How we went from here...
A journey of a thousand miles begins with a single step.
REDFISH LAKE, ID
After an 18-hour trek, Tiffany Ivins arrived to a rural Himalayan village carrying a box with a solar panel, a car battery, some wires and a switch. She came to join in a solar installation atop a rural Nepali community center.
In remote villages without electricity, poor women can’t study until chores are done. Kerosene lamps are the norm, but fumes make night classes toxic. Solar power would allow women to go to literacy classes at night.
For these women, literacy means the ability to have a voice, make decisions and problem-solve. Tiffany explored Himalayan literacy in her Masters/Doctoral research at Oxford & BYU.
With the solar and construction help that Mitchell gave, ancient “falchas” became community education centers for online learning. Remote villagers were now able to do e-commerce, tele-medicine, agricultural and e-trainings.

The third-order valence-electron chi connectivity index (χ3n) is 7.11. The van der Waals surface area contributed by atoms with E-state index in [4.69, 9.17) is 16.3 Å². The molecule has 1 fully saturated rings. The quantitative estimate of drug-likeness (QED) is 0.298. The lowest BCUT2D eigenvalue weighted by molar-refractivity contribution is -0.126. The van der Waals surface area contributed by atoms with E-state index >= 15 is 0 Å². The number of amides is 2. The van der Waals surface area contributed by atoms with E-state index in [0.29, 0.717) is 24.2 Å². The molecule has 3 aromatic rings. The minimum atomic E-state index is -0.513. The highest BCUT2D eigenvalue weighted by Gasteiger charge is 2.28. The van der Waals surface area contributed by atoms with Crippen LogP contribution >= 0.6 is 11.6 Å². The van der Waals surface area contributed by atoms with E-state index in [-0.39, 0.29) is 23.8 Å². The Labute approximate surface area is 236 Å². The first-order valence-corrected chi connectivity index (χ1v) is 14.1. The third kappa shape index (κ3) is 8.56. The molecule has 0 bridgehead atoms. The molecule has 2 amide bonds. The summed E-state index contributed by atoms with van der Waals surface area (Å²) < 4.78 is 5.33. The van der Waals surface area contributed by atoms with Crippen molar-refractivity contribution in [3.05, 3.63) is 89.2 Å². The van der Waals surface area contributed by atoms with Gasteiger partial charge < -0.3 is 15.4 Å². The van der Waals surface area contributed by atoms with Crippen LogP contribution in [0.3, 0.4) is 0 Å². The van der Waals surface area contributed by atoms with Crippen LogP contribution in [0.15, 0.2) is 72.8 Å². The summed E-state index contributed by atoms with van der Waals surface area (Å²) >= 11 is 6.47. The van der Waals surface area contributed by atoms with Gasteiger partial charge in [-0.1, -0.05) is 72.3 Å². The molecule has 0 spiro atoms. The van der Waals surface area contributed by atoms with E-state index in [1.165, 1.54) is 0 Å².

“I learned from locals how to integrate cutting-edge technologies with ancient practices that work best in their communities.”
For their honeymoon, Tiffany and Mitchell were back in Nepal collaborating with the Hewlett Foundation, MIT, and the Center for Open Sustainable Learning.
Together, they began an initiative to bridge rural villagers with lifesaving educational content: Open Content for Development (“OC4D”).
“Locals know what locals need.”
“In early 2016 we had an epiphany to sync our energies more and align our efforts on all fronts.”
Will you join us and make it a better one?
Living Zenith at Liberty Park is the culmination of this story. But it’s also just the beginning. It is the zenith of years of work, research, construction, and experimentation with energy at home and abroad. Living Zenith means living in harmony with our values. Our philosophy and our lifestyle can now be congruent.
“Even though we’re a small developer, we know it’s going to take broad buy-in from builders everywhere if we want to have real impact going green,” Mitchell says. “Our hats are off to others in SLC who advance better building. We stand on their shoulders. We’d love to collaborate in raising the bar on SLC building.”